It’s an artful rendition of the Seminoles logo, inked in the school’s garnet and gold colors.
But in some ways, the Chief Osceola tattoo that Florida State running back Cam Akers bears on his left forearm represents a promise the junior and his teammates have made to each other to restore pride in the program.
“Everybody’s got a chip on their shoulder,” said Akers. “We just want to go win, get back to Florida State football and show everybody what we came here to do.”
As the Seminoles move toward Saturday’s season opener against Boise State in Jacksonville, they’re speaking about redemption in a convincing manner. Players at the team’s recent media day session sold the notion that they’re embarking on a fresh chapter in program history. Coach Willie Taggart even refers to his squad as the new “FSU football team.”
Of course, they want to upgrade after producing one of the most disappointing seasons in program history in 2018.
Just five years after winning a national title, FSU bottomed out at 5-7, snapping a 36-year bowl game streak. The offense struggled, the defense proved porous and at times the Seminoles struggled to even put the correct number of players on the field.
The swagger that carried FSU in past years proved to be false and fleeting. It’s not that the Seminoles lost their confidence, it’s that they had too much. Taggart said his players learned they had to do more than show up to win a game.
“Those little things that we’re asking them to do, they’re doing them now,” Taggart said. “They’re setting a standard to what we want it to be and making sure everybody within the program is doing it that way.”
Coaching staff changes also fuel the confidence. Taggart revamped his offensive staff, hiring coordinator Kendal Briles, who understands the tempo Taggart wants to fully employ in 2019 and, like the players, enters the year with a chip on his shoulder.
Instead of calling plays, which Taggart did at the beginning of 2018, he’s overseeing both sides of the ball and allowing the coordinators to concentrate on details.
“I love being able to go around at every spot and have a coach at every spot, and making sure we’re doing what we say we’re going to do,” Taggart said. “That’s been fun for me personally. I’m sure our players — I don’t know, sometimes they might get tired of seeing me around — but it’s been good just to be around and helping out every aspect and learning.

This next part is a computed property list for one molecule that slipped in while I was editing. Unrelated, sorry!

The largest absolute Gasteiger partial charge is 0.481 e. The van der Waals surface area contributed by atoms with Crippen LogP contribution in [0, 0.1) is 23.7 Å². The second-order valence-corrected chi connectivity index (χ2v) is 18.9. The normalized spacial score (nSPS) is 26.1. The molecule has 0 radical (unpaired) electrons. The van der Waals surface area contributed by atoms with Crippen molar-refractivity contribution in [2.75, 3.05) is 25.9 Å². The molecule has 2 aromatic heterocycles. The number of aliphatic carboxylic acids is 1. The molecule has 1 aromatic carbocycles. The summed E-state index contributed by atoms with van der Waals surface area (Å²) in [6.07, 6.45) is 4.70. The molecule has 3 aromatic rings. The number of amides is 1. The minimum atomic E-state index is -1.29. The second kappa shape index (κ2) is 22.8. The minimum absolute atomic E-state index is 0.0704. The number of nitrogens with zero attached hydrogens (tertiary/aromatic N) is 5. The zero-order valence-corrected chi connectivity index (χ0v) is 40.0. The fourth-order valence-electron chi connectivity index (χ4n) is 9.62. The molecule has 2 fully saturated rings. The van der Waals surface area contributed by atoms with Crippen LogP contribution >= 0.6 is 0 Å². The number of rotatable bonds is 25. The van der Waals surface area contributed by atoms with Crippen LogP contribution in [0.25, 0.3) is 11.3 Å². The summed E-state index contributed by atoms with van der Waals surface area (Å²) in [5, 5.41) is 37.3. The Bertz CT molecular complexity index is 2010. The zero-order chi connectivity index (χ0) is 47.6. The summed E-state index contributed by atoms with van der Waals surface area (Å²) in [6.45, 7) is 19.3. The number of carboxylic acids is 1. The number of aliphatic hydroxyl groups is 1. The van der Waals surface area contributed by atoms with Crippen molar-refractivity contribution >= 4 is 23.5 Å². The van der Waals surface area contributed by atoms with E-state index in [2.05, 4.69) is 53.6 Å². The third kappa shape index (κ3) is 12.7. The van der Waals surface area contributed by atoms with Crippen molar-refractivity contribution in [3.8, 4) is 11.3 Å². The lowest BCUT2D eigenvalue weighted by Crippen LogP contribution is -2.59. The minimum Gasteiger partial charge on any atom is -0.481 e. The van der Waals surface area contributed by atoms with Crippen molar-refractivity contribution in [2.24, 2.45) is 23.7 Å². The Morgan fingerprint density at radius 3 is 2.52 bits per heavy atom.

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“You know, you’re still learning, too.”
Taggart said the biggest key, however, involves turning the Seminoles into a player-led team instead of a coach-led team. The increased accountability between teammates appears to be more than wishful thinking by the 42-year-old coach. Center Baveon Johnson said film sessions feature a brand of truth-telling that exposes players’ shortcomings and challenges them to maximize their efforts.
"Please don’t put anything bad on film from practice because you will be called out,” Johnson said. “You will be told that you’re wrong, and you will be told that you need to be better. That’s why we practice perfection. Go out there and make sure your technique is right, your assignment is right, make sure you know what you’re doing.
“People are being held to a standard because there is a standard at Florida State, and you will be held to that standard.”
Perhaps no player on the roster represents that standard more than Akers. He came to Tallahassee as the country’s top running back in 2017, and one of the nation’s most prized recruits. With Akers in the fold, FSU expected to continue the success that helped it go 47-7 from 2013-16. Instead, it went 7-6 in 2017, lost coach Jimbo Fisher to Texas A&M, then took a nosedive in Taggart’s first season. Some wondered if Akers, a bit underwhelming in two seasons behind an ineffective offensive line, would enter the NCAA transfer portal.
He said the thought never crossed his mind.
“The Lord put me here for a reason,” Akers said. “I was dealt cards, and I had to make the most of them. That was my mind-set: just come and get better and get the team better.
“I don’t think I made any mistakes coming here. I love Florida State University and what they’ve done for me, and I’m going to keep loving it.”
Akers’ loyalty in this transfer era is admirable, but FSU might need more to succeed.
It remains to be seen if the team’s talent can match its talk. Until it proves capable, FSU’s offensive line remains suspect. The precision required to run the offense that Briles and his father, Art, perfected at Baylor might be difficult to instill in the first year.
Mike Tyson has said everybody has a plan until they get punched in the mouth, and the Seminoles are going to get punched — maybe in the first series against Boise State. If they don’t want to get tattooed, they’ll have to punch back. Hard.
I think they will.
That’s all I’m saying.